It should be the busiest time of the year at LeBeau Gardens, a full-service plant and home center in Downington, Pa.

Instead, with too few workers to fully staff its lucrative landscaping operation, the business could wither and die.

Why? Ask the Trump administration, says founder and owner Susan LeBoutillier.

She depends on a federal government program that allows her to legally hire seven documented seasonal workers from Mexico, men willing to dig, lift, carry and haul for the $14.40 an hour that no American would accept, she said. Now, as spring slips away, LeBoutillier’s crew is stuck on the other side of the border, their passage mired in Homeland Security limbo.

She figures she already has lost $100,000 in landscaping sales during April. “I’m sort of panicked,” LeBoutillier said at her store. “For me, it’s the difference between paying my mortgage and not paying the mortgage.”

In the past, her workers arrived by April 4. Last year, they came on April 15. Now she’s hearing maybe early May — or maybe not at all.

It’s the same for crab and oyster companies in Maryland, ranches in Utah, resorts in Colorado, and country clubs in New York — businesses that have low-skill job openings and depend on foreigners to fill them. President Donald Trump’s enterprises have used the program to hire seasonal workers, including for his Mar-a-Lago resort in Florida.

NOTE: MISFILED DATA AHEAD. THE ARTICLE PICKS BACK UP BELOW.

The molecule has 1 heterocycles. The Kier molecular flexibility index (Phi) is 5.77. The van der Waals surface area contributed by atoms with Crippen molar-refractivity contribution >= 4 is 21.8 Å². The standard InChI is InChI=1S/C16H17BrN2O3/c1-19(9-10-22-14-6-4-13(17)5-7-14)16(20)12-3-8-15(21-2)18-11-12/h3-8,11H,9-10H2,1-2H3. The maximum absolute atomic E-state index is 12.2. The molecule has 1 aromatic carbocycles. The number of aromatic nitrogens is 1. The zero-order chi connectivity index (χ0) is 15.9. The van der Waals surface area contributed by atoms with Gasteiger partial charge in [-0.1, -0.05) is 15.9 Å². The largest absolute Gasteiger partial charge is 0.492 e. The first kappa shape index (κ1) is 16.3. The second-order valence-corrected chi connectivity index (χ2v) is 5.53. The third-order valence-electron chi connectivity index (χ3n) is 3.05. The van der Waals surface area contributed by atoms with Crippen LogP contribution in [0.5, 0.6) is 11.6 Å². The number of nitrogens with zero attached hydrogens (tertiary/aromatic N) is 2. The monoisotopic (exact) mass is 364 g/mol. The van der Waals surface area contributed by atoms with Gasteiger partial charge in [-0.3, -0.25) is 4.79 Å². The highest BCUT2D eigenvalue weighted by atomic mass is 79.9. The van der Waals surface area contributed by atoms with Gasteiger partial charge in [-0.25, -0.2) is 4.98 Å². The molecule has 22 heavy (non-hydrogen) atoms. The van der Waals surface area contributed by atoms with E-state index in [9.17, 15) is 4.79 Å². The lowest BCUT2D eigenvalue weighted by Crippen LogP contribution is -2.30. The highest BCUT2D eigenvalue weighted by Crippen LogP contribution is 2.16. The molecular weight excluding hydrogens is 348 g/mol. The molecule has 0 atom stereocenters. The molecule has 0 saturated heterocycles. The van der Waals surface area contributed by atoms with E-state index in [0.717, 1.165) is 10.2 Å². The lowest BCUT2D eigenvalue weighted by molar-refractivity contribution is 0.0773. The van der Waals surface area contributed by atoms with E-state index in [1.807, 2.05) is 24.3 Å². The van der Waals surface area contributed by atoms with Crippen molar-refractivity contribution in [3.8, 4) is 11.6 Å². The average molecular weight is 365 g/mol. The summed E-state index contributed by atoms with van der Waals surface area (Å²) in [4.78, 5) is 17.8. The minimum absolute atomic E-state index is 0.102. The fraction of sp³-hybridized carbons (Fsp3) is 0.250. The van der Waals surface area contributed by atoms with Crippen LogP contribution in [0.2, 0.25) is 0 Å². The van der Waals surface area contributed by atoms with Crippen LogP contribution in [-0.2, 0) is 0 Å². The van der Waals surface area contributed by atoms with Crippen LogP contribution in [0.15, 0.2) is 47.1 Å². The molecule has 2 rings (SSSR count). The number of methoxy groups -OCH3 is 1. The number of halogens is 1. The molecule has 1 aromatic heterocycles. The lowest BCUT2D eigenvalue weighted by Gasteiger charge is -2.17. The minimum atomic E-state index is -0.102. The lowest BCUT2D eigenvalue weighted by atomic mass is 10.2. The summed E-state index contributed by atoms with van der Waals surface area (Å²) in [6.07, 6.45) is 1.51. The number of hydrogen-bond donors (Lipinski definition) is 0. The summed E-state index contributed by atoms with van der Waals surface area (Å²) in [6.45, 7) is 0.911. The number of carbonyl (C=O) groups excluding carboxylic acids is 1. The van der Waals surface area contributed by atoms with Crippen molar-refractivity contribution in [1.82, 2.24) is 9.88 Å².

Today, the H-2B visa program has become a battleground in the larger war over immigration, and many small businesses are caught in the middle.

Almost half of seasonal employees work as landscapers and groundskeepers at garden centers and golf courses, while others labor as maids, meat cutters, cooks, waiters, and construction laborers. About 70 percent come from Mexico.

These non-agricultural workers are allowed to enter the U.S. for temporary work under the Immigration Reform and Control Act of 1986. Congress capped the H-2B program at 66,000 workers. Texas hires the most, about 17,100 workers, almost 15 percent of the national total. Pennsylvania ranks sixth, with 4,377 workers, or 3.7 percent. New Jersey doesn’t crack the top 10.

Last year, the Departments of Homeland Security and Labor made what they called a one-time release of 15,000 additional visas. Congress’ $1.3 trillion omnibus spending bill permitted Homeland Security to offer potentially thousands more, but so far, none of those have been issued.

The problem, some say, is that adding more foreign workers has angered some of Trump’s staunch supporters, who demand he fulfill his “America first” campaign promises.

“Employers can’t expect unending access to cheap foreign workers,” said David Ray, communications director for FAIR, the conservative Federation for American Immigration Reform. “There’s an enormous supply of unemployed American workers.”

LeBoutillier would prefer to hire Americans, if only to save recruiting costs. This year she advertised garden-laborer jobs for any American who had the minimum three-months experience. Nine people applied. Five showed up for interviews. Three had no experience.

Two were hired. They lasted a couple of days, after experiencing the rugged demands of the job.